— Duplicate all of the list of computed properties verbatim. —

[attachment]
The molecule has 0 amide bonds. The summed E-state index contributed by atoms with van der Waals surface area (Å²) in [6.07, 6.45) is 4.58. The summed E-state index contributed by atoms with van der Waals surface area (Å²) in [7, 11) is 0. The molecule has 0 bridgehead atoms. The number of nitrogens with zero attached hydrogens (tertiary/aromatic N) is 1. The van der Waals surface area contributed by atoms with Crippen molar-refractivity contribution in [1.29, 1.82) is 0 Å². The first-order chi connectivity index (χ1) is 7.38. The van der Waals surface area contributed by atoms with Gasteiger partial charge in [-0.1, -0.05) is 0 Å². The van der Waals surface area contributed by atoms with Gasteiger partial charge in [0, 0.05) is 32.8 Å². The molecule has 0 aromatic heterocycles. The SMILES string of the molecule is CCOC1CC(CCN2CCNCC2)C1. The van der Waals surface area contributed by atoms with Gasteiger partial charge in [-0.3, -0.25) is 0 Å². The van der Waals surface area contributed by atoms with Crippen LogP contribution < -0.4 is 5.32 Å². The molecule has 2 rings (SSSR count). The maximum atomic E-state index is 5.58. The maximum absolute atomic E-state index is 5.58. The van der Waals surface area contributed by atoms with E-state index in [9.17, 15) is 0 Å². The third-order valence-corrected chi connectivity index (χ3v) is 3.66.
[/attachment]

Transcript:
The molecule has 0 amide bonds. The summed E-state index contributed by atoms with van der Waals surface area (Å²) in [6.07, 6.45) is 4.58. The summed E-state index contributed by atoms with van der Waals surface area (Å²) in [7, 11) is 0. The molecule has 0 bridgehead atoms. The number of nitrogens with zero attached hydrogens (tertiary/aromatic N) is 1. The van der Waals surface area contributed by atoms with Crippen molar-refractivity contribution in [1.29, 1.82) is 0 Å². The first-order chi connectivity index (χ1) is 7.38. The van der Waals surface area contributed by atoms with Gasteiger partial charge in [-0.1, -0.05) is 0 Å². The van der Waals surface area contributed by atoms with Gasteiger partial charge in [0, 0.05) is 32.8 Å². The molecule has 0 aromatic heterocycles. The SMILES string of the molecule is CCOC1CC(CCN2CCNCC2)C1. The van der Waals surface area contributed by atoms with Gasteiger partial charge in [-0.3, -0.25) is 0 Å². The van der Waals surface area contributed by atoms with Crippen LogP contribution < -0.4 is 5.32 Å². The molecule has 2 rings (SSSR count). The maximum atomic E-state index is 5.58. The maximum absolute atomic E-state index is 5.58. The van der Waals surface area contributed by atoms with E-state index in [9.17, 15) is 0 Å². The third-order valence-corrected chi connectivity index (χ3v) is 3.66.